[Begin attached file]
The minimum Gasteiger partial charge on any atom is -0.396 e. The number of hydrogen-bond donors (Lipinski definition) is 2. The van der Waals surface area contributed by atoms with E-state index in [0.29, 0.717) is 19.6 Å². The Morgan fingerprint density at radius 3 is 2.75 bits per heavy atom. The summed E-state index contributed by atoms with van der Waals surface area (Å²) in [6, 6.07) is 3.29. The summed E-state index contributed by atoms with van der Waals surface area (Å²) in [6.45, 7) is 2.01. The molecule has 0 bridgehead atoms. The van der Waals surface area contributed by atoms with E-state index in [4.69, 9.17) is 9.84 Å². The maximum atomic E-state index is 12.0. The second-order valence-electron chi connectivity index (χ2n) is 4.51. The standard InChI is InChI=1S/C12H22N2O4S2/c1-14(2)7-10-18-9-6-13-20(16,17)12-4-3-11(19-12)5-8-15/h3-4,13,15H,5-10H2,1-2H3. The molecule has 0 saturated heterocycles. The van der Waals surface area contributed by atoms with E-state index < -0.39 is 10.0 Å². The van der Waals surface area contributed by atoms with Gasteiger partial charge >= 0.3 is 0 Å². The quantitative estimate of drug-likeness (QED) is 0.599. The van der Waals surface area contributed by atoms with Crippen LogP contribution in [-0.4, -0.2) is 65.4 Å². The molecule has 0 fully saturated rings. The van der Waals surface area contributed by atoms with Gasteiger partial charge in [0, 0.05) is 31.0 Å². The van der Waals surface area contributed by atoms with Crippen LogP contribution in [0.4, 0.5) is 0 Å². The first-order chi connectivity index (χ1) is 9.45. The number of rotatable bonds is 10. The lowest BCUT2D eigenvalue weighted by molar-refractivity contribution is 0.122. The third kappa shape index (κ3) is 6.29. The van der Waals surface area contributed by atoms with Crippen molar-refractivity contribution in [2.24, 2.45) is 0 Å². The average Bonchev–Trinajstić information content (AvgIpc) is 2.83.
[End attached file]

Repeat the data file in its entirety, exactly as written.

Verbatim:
The minimum Gasteiger partial charge on any atom is -0.396 e. The number of hydrogen-bond donors (Lipinski definition) is 2. The van der Waals surface area contributed by atoms with E-state index in [0.29, 0.717) is 19.6 Å². The Morgan fingerprint density at radius 3 is 2.75 bits per heavy atom. The summed E-state index contributed by atoms with van der Waals surface area (Å²) in [6, 6.07) is 3.29. The summed E-state index contributed by atoms with van der Waals surface area (Å²) in [6.45, 7) is 2.01. The molecule has 0 bridgehead atoms. The van der Waals surface area contributed by atoms with E-state index in [4.69, 9.17) is 9.84 Å². The maximum atomic E-state index is 12.0. The second-order valence-electron chi connectivity index (χ2n) is 4.51. The standard InChI is InChI=1S/C12H22N2O4S2/c1-14(2)7-10-18-9-6-13-20(16,17)12-4-3-11(19-12)5-8-15/h3-4,13,15H,5-10H2,1-2H3. The molecule has 0 saturated heterocycles. The van der Waals surface area contributed by atoms with E-state index < -0.39 is 10.0 Å². The van der Waals surface area contributed by atoms with Gasteiger partial charge >= 0.3 is 0 Å². The quantitative estimate of drug-likeness (QED) is 0.599. The van der Waals surface area contributed by atoms with Crippen LogP contribution in [-0.4, -0.2) is 65.4 Å². The molecule has 0 fully saturated rings. The van der Waals surface area contributed by atoms with Gasteiger partial charge in [0, 0.05) is 31.0 Å². The van der Waals surface area contributed by atoms with Crippen LogP contribution in [0.4, 0.5) is 0 Å². The first-order chi connectivity index (χ1) is 9.45. The number of rotatable bonds is 10. The lowest BCUT2D eigenvalue weighted by molar-refractivity contribution is 0.122. The third kappa shape index (κ3) is 6.29. The van der Waals surface area contributed by atoms with Crippen molar-refractivity contribution in [2.24, 2.45) is 0 Å². The average Bonchev–Trinajstić information content (AvgIpc) is 2.83.